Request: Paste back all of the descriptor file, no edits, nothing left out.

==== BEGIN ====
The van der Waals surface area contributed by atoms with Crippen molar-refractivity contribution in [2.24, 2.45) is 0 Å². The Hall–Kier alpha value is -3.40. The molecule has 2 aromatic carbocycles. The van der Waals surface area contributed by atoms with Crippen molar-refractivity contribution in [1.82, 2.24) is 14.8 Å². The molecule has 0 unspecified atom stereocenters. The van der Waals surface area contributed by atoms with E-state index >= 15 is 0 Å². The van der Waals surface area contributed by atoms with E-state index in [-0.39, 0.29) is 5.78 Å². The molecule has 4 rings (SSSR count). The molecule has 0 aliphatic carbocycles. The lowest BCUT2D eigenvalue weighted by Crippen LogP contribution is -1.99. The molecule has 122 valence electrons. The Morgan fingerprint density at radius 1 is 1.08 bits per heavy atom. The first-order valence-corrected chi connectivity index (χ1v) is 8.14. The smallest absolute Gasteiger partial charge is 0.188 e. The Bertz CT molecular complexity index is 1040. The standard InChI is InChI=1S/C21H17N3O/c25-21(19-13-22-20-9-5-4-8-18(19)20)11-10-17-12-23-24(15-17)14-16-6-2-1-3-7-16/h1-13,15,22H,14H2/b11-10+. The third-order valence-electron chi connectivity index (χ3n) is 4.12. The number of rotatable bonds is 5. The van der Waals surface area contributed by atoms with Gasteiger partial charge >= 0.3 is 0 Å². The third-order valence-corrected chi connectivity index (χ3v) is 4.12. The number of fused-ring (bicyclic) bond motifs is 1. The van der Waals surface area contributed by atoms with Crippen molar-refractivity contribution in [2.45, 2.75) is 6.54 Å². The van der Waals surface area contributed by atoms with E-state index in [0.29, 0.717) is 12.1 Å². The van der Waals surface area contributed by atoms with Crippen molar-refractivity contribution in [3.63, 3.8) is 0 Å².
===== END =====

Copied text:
The van der Waals surface area contributed by atoms with Crippen molar-refractivity contribution in [2.24, 2.45) is 0 Å². The Hall–Kier alpha value is -3.40. The molecule has 2 aromatic carbocycles. The van der Waals surface area contributed by atoms with Crippen molar-refractivity contribution in [1.82, 2.24) is 14.8 Å². The molecule has 0 unspecified atom stereocenters. The van der Waals surface area contributed by atoms with E-state index >= 15 is 0 Å². The van der Waals surface area contributed by atoms with E-state index in [-0.39, 0.29) is 5.78 Å². The molecule has 4 rings (SSSR count). The molecule has 0 aliphatic carbocycles. The lowest BCUT2D eigenvalue weighted by Crippen LogP contribution is -1.99. The molecule has 122 valence electrons. The Morgan fingerprint density at radius 1 is 1.08 bits per heavy atom. The first-order valence-corrected chi connectivity index (χ1v) is 8.14. The smallest absolute Gasteiger partial charge is 0.188 e. The Bertz CT molecular complexity index is 1040. The standard InChI is InChI=1S/C21H17N3O/c25-21(19-13-22-20-9-5-4-8-18(19)20)11-10-17-12-23-24(15-17)14-16-6-2-1-3-7-16/h1-13,15,22H,14H2/b11-10+. The third-order valence-electron chi connectivity index (χ3n) is 4.12. The number of rotatable bonds is 5. The van der Waals surface area contributed by atoms with Gasteiger partial charge >= 0.3 is 0 Å². The third-order valence-corrected chi connectivity index (χ3v) is 4.12. The number of fused-ring (bicyclic) bond motifs is 1. The van der Waals surface area contributed by atoms with Crippen molar-refractivity contribution in [2.45, 2.75) is 6.54 Å². The van der Waals surface area contributed by atoms with E-state index in [0.29, 0.717) is 12.1 Å². The van der Waals surface area contributed by atoms with Crippen molar-refractivity contribution in [3.63, 3.8) is 0 Å².